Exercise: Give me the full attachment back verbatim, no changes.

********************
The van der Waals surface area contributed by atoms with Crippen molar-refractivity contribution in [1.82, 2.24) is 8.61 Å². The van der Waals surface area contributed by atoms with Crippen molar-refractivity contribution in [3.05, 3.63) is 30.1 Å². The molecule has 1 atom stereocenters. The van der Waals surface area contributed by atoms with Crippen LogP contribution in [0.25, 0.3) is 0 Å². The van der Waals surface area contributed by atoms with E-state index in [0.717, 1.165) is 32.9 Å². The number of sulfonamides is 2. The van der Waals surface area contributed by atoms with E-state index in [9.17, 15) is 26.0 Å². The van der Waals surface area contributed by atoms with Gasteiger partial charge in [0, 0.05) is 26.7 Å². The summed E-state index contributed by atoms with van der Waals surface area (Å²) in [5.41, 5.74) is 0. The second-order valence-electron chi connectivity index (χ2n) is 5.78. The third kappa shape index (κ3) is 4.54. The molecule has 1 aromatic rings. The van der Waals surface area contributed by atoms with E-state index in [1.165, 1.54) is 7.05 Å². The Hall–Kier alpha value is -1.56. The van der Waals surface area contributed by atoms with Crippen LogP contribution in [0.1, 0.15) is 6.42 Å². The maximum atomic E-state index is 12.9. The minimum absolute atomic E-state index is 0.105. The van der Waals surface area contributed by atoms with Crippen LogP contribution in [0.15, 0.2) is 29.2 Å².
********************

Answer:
The van der Waals surface area contributed by atoms with Crippen molar-refractivity contribution in [1.82, 2.24) is 8.61 Å². The van der Waals surface area contributed by atoms with Crippen molar-refractivity contribution in [3.05, 3.63) is 30.1 Å². The molecule has 1 atom stereocenters. The van der Waals surface area contributed by atoms with Crippen LogP contribution in [0.25, 0.3) is 0 Å². The van der Waals surface area contributed by atoms with E-state index in [0.717, 1.165) is 32.9 Å². The number of sulfonamides is 2. The van der Waals surface area contributed by atoms with E-state index in [9.17, 15) is 26.0 Å². The van der Waals surface area contributed by atoms with Gasteiger partial charge in [0, 0.05) is 26.7 Å². The summed E-state index contributed by atoms with van der Waals surface area (Å²) in [5.41, 5.74) is 0. The second-order valence-electron chi connectivity index (χ2n) is 5.78. The third kappa shape index (κ3) is 4.54. The molecule has 1 aromatic rings. The van der Waals surface area contributed by atoms with E-state index in [1.165, 1.54) is 7.05 Å². The Hall–Kier alpha value is -1.56. The van der Waals surface area contributed by atoms with Crippen LogP contribution in [0.1, 0.15) is 6.42 Å². The maximum atomic E-state index is 12.9. The minimum absolute atomic E-state index is 0.105. The van der Waals surface area contributed by atoms with Crippen LogP contribution in [0.15, 0.2) is 29.2 Å².